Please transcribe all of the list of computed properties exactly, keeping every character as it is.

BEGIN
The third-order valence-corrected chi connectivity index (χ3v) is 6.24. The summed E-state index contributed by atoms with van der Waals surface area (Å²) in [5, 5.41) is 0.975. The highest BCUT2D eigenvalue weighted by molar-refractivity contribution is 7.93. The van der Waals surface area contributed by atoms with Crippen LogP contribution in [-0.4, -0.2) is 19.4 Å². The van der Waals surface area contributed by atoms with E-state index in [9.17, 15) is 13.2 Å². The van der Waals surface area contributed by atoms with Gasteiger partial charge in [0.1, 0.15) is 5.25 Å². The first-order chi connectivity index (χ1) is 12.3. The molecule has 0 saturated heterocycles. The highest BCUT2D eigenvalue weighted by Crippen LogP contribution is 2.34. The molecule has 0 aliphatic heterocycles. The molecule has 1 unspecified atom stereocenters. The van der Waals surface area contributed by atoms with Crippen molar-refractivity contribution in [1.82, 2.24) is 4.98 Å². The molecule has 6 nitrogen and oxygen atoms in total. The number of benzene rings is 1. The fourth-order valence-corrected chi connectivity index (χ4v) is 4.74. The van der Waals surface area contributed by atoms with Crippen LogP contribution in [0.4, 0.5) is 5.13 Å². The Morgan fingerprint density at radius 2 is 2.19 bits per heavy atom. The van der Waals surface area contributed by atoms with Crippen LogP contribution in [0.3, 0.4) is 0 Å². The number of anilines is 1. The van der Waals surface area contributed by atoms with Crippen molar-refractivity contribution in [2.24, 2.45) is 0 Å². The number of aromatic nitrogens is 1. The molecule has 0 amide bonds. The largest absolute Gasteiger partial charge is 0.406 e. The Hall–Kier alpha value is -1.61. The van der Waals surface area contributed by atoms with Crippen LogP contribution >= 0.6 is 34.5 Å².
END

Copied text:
The third-order valence-corrected chi connectivity index (χ3v) is 6.24. The summed E-state index contributed by atoms with van der Waals surface area (Å²) in [5, 5.41) is 0.975. The highest BCUT2D eigenvalue weighted by molar-refractivity contribution is 7.93. The van der Waals surface area contributed by atoms with Crippen LogP contribution in [-0.4, -0.2) is 19.4 Å². The van der Waals surface area contributed by atoms with E-state index in [9.17, 15) is 13.2 Å². The van der Waals surface area contributed by atoms with Gasteiger partial charge in [0.1, 0.15) is 5.25 Å². The first-order chi connectivity index (χ1) is 12.3. The molecule has 0 saturated heterocycles. The highest BCUT2D eigenvalue weighted by Crippen LogP contribution is 2.34. The molecule has 0 aliphatic heterocycles. The molecule has 1 unspecified atom stereocenters. The van der Waals surface area contributed by atoms with Crippen molar-refractivity contribution in [1.82, 2.24) is 4.98 Å². The molecule has 6 nitrogen and oxygen atoms in total. The number of benzene rings is 1. The fourth-order valence-corrected chi connectivity index (χ4v) is 4.74. The van der Waals surface area contributed by atoms with Crippen LogP contribution in [0.4, 0.5) is 5.13 Å². The Morgan fingerprint density at radius 2 is 2.19 bits per heavy atom. The van der Waals surface area contributed by atoms with Crippen LogP contribution in [0.3, 0.4) is 0 Å². The number of anilines is 1. The van der Waals surface area contributed by atoms with Crippen molar-refractivity contribution in [2.24, 2.45) is 0 Å². The number of aromatic nitrogens is 1. The molecule has 0 amide bonds. The largest absolute Gasteiger partial charge is 0.406 e. The Hall–Kier alpha value is -1.61. The van der Waals surface area contributed by atoms with Crippen LogP contribution >= 0.6 is 34.5 Å².